The city has been keeping the specifics of its Super Bowl plans mostly out of the public eye. In the years leading up the Super Bowl, anticipating the event would harm and displace Minneapolis communities, Public Records Media (PRM), a Minnesota nonprofit that uses freedom of information laws to inform the public, filed multiple Data Practices Act and Freedom of Information Act requests relating to the city’s plans. The organization found that “the actual Super Bowl bid submitted to the NFL, outlining monies and commitments, is not available to the public,” Gomez wrote. He added that the city also claims that it does not have a copy and police officials have refused to release information regarding budgets for the Super Bowl.  

City officials have expressed concern about the level of security being deployed, including Minneapolis City Council member Steve Fletcher, who asked at a recent briefing if all of a sudden there would be “gated checkpoints” in the neighborhood. He was assured there wouldn’t be, but local media this week has detailed how Minneapolis is quickly taking on a “military feel.”

Torres Ray, wanting to use the worldwide attention the Super Bowl receives, recently participated in an action outside the stadium to shed light on how people of color and indigenous communities in Minnesota experience some of the largest disparities and inequities in the nation when it comes to indicators for well-being. After learning more about the extent of the federal government’s reach for the event, Torres Ray said she had more questions than answers. For example, the Department of Homeland Security, which houses ICE and CBP, has given the sporting event a “Level 1 ‘special event assessment rating’ … the highest security designation available,” the Star Tribune reported.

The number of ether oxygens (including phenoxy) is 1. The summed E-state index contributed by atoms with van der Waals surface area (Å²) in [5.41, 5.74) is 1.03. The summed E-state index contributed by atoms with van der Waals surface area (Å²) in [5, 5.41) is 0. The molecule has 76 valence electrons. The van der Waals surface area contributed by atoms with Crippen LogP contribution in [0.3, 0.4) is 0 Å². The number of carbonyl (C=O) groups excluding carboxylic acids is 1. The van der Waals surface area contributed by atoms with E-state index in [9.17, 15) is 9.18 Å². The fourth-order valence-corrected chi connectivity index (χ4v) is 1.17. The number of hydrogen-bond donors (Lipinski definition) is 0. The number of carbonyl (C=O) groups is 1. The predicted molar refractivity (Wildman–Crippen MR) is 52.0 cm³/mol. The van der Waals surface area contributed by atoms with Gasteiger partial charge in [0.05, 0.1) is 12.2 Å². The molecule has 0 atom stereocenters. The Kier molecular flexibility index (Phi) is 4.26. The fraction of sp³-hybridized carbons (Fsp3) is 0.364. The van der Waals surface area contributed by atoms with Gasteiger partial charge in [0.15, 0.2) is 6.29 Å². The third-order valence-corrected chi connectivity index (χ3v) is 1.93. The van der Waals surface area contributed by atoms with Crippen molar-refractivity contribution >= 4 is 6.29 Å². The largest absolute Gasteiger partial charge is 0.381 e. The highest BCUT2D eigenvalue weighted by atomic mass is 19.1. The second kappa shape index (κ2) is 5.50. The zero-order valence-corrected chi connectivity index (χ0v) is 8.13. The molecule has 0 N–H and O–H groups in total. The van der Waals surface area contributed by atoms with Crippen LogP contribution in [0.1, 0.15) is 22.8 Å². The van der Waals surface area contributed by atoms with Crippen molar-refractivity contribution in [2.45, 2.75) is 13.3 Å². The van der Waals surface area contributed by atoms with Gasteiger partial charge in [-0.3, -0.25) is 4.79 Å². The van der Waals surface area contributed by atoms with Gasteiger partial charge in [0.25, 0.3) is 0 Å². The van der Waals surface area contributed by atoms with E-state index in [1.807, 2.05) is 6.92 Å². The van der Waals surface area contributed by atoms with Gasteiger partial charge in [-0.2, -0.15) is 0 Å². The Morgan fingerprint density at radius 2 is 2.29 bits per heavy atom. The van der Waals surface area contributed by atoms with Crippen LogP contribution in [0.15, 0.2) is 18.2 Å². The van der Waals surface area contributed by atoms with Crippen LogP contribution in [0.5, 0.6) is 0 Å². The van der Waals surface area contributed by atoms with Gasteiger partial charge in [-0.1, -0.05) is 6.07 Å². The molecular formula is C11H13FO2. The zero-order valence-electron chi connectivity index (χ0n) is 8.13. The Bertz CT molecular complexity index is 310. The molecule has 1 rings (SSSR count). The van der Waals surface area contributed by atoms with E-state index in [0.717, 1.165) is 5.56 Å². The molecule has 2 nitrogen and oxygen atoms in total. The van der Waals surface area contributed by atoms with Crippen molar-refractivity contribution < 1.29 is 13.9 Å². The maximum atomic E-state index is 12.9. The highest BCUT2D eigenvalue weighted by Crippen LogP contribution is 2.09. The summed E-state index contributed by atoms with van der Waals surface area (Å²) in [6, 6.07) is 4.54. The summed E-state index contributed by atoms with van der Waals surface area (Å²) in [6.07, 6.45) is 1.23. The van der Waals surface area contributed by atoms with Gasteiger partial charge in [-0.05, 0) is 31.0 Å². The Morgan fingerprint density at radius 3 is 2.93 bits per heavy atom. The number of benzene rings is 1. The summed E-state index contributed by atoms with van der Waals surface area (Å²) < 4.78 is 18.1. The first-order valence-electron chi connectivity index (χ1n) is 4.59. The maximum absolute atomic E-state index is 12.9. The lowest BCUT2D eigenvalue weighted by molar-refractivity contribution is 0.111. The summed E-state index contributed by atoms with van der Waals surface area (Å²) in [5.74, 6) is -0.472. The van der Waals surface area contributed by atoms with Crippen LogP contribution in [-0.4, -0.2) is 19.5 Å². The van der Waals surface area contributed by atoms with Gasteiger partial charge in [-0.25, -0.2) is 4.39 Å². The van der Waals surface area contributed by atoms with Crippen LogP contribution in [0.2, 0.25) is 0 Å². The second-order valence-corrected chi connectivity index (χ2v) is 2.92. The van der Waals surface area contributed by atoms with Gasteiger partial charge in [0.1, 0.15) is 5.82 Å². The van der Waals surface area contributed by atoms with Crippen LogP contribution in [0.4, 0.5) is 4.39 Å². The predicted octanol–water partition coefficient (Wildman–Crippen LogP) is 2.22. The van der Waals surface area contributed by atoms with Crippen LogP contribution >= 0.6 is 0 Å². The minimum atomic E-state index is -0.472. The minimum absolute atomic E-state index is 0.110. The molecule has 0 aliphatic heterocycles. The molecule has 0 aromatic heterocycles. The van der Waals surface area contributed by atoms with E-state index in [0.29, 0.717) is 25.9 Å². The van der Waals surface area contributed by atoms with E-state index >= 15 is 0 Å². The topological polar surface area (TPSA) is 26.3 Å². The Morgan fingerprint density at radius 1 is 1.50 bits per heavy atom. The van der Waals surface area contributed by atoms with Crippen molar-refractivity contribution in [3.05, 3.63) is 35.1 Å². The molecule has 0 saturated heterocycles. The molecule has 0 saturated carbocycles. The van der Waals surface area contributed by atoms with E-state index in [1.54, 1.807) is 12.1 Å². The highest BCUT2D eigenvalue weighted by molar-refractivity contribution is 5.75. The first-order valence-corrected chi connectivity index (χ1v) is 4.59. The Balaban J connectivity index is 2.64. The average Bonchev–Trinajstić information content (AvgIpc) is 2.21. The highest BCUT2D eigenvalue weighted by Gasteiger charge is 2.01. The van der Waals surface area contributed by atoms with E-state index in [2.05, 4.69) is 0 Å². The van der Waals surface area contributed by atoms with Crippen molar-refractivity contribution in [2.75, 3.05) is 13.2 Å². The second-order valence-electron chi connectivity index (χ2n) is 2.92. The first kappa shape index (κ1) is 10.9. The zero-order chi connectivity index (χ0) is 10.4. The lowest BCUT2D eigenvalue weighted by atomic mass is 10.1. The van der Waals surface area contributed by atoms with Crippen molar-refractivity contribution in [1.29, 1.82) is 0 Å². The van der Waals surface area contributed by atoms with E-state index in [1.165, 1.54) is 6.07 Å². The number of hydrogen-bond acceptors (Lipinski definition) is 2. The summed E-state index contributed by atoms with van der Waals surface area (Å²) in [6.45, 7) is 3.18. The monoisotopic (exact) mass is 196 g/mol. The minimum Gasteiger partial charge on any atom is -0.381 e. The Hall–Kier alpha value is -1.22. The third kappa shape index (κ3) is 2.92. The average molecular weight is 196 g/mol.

“I just want to know why Minnesota—why do we have the largest security effort in Super Bowl history? If it’s an unprecedented level of security, and it is, there has to be a reason. Why in this state at this moment—and why is ICE coming here?” Torres Ray said.

Gomez said that concerns around ICE at the Super Bowl, whether or not immigration enforcement will actually take place, needs to be viewed through the lens of ICE’s increase in interior enforcement in the Midwest. ICE’s nationwide immigration raids began last February and in March, they came to MinneapolisIn a video taken in May that went viral, a Minneapolis transit officer was seen asking a train rider if he was “here illegally.”

An October 2017 Request for Information from ICE revealed the agency wanted “to identify multiple possible detention sites to hold criminal aliens and other immigration violators” in the greater Chicago, Detroit, St. Paul, and Salt Lake City areas. Meaning, according to Gomez’s reporting, that the federal immigration agency aimed to expand by as many as 30,000 beds in mostly Midwest cities.

“We’re seeing this slow encroachment of ICE in our city, and it scares me,” Gomez said. “Whatever benefits the city may argue the Super Bowl brings, those benefits are stratified and the same could be said about the security. Sure, people going to the game will enjoy themselves and feel safe, but for the rest of the community, Black people, undocumented immigrants, it just drastically increases their chances of being arrested or detained.”